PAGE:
Gilded Serpent presents…
Kliot models her elegant retro coat and gown for Bert
Part Two- Police Barriers Surround Event
by Najia Marlyz
Well, our fundraiser seemed magnificent to Bert
Balladine and me back in 1975! It made sense to
us: We needed money for our dance studio’s advertising fund,
and $2000 was an incredible amount of money in that time! It
appeared quite sensible (and a grand idea) that Bert and I should
stage a fundraiser for our recently opened dance studio. We
did not even consider organizing a car wash or a bake sale,
since we were part of a community that was actively involved
in the entertainment field.
coffee, we decided that our fundraiser would have to be an extraordinary
dance show rather than “just another student night” or worse
yet, a studio recital.
the many cabaret and dinner shows in Europe in which he had
danced and what memorable occasions they had been. Eager to
have similar experiences, I volunteered to find a venue that
was both affordable and large enough -- with a stage and a kitchen
so that we could organize our own dinner show in Berkeley.
I had been working at O Aitos Greek Taverna only two
years, but when I told Owner Ted Sofios about
our idea for a fundraiser to sponsor our Yellow Pages ad for
the Solano Avenue dance studio that I had opened in Albany,
he was not only supportive: he was enthusiastic! He volunteered
to dance and volunteered his entire troupe. Additionally, he
suggested that he might also persuade the Greek band he featured
in his taverna, The Meraklithes (led by John
Rekus) to join our party—and they did.
The Meraklithes Greek Band from O Aitos
Bert and I may have been somewhat delusional and somewhat heady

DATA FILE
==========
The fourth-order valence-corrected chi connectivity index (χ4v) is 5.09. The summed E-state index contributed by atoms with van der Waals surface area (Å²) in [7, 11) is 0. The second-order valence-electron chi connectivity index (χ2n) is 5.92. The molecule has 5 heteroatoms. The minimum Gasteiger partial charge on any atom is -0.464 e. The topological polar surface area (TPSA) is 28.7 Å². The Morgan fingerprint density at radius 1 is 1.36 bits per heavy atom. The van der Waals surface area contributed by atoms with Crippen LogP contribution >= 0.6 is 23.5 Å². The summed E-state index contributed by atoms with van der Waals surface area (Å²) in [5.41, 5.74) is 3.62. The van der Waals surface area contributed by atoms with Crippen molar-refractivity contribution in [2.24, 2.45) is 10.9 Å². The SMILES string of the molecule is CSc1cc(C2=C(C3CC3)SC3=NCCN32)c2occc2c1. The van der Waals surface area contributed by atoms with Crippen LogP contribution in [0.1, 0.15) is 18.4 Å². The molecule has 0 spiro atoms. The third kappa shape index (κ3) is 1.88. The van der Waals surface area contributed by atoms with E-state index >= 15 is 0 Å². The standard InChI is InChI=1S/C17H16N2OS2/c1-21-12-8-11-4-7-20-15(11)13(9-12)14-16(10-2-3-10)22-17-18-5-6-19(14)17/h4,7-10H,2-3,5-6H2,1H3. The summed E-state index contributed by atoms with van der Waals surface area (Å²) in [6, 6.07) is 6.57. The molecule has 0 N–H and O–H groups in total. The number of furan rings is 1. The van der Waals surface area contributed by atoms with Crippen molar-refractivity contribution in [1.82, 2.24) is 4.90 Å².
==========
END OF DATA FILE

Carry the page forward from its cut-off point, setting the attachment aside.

with enthusiasm, but our spirits soared and our hopes flew wild
as people volunteered to help. Bert said, "I think we
can do much more than a little student show; let's ask some
experienced dancers if they'd like to donate a dance to our
cause – if they're not interested, they can always say no.
that we had tapped into a bonanza of talent! It seemed that
many dancers were hungry for places to perform before large
audiences, and word got around town, down the Peninsula, (and
eventually, even further) that we were organizing a dinner show
as a fundraiser and were looking for volunteer dancers.
of the dancers who volunteered appeared to care for what, precisely,
we were raising funds. So many volunteers quickly surfaced
that I had to search for a much larger venue than I had originally
from the Meraklithes Band, said that his brother, Ike
Rekus, was organizing a Greek club in a large building
a former school) down on the waterfront of Berkeley, and it would
be ready soon. He suggested that Ike might like to use our dinner
show function as a kickoff for his new endeavor. We asked Ike,
who was a cook, and he liked our idea. Ike gathered his kitchen
workers (pictured here in their unhappy mode) to cook and serve
a dinner for our event. We produced a simple menu to keep the
price reasonable, and Ike took care of everything else.
Ike Rekus' enthusiastic kitchen crew
Gene Rosa works on lighting backstage
We set the
price for the tickets, printed them up ourselves, and in no
time at all, nearly 400 tickets had been sold.
We had not even arranged our show, or even engaged our complete
talent lineup and our event became a sellout!
been part of many shows previously, and so had I, but neither
of us had much experience in actually producing one. I guess
it was inevitable that our inexperience would put the cart before
the horse (but our so-called "horse" was more like
an over laden donkey—top-heavy with volunteer dancers, great
hopes, and imagination!) Unexpectedly, our friends and students
began to step forward offering their expertise to help us produce
our show. We already had a lighting expert, a professional
photographer, a mistress of ceremonies, and our chef.
vendors recognized our event as an opportunity to sell their wares,
and so we made vendor spaces available in the hallways of the